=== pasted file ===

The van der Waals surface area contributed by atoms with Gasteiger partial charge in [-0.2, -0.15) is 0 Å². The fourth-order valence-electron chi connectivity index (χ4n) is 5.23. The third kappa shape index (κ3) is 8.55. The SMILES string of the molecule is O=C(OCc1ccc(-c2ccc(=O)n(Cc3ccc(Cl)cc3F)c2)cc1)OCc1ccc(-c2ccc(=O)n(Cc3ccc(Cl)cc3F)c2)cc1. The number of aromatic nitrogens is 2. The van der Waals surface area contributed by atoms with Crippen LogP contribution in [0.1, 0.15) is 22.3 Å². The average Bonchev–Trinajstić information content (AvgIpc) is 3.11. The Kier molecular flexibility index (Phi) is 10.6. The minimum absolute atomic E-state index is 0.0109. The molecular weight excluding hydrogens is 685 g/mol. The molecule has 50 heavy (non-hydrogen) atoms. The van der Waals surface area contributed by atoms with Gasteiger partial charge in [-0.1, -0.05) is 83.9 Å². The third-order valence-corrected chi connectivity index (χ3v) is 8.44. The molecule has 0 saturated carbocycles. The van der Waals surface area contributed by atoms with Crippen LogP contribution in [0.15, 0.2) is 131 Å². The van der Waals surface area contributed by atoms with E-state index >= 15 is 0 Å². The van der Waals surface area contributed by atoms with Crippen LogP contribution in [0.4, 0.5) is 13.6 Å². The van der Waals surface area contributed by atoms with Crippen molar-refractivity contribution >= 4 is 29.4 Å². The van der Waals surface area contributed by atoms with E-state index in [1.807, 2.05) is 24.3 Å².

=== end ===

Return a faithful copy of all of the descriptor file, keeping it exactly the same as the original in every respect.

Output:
The van der Waals surface area contributed by atoms with Gasteiger partial charge in [-0.2, -0.15) is 0 Å². The fourth-order valence-electron chi connectivity index (χ4n) is 5.23. The third kappa shape index (κ3) is 8.55. The SMILES string of the molecule is O=C(OCc1ccc(-c2ccc(=O)n(Cc3ccc(Cl)cc3F)c2)cc1)OCc1ccc(-c2ccc(=O)n(Cc3ccc(Cl)cc3F)c2)cc1. The number of aromatic nitrogens is 2. The van der Waals surface area contributed by atoms with Crippen LogP contribution in [0.1, 0.15) is 22.3 Å². The average Bonchev–Trinajstić information content (AvgIpc) is 3.11. The Kier molecular flexibility index (Phi) is 10.6. The minimum absolute atomic E-state index is 0.0109. The molecular weight excluding hydrogens is 685 g/mol. The molecule has 50 heavy (non-hydrogen) atoms. The van der Waals surface area contributed by atoms with Gasteiger partial charge in [-0.1, -0.05) is 83.9 Å². The third-order valence-corrected chi connectivity index (χ3v) is 8.44. The molecule has 0 saturated carbocycles. The van der Waals surface area contributed by atoms with Crippen LogP contribution in [0.15, 0.2) is 131 Å². The van der Waals surface area contributed by atoms with E-state index >= 15 is 0 Å². The van der Waals surface area contributed by atoms with Crippen LogP contribution in [0.4, 0.5) is 13.6 Å². The van der Waals surface area contributed by atoms with Crippen molar-refractivity contribution >= 4 is 29.4 Å². The van der Waals surface area contributed by atoms with E-state index in [1.807, 2.05) is 24.3 Å².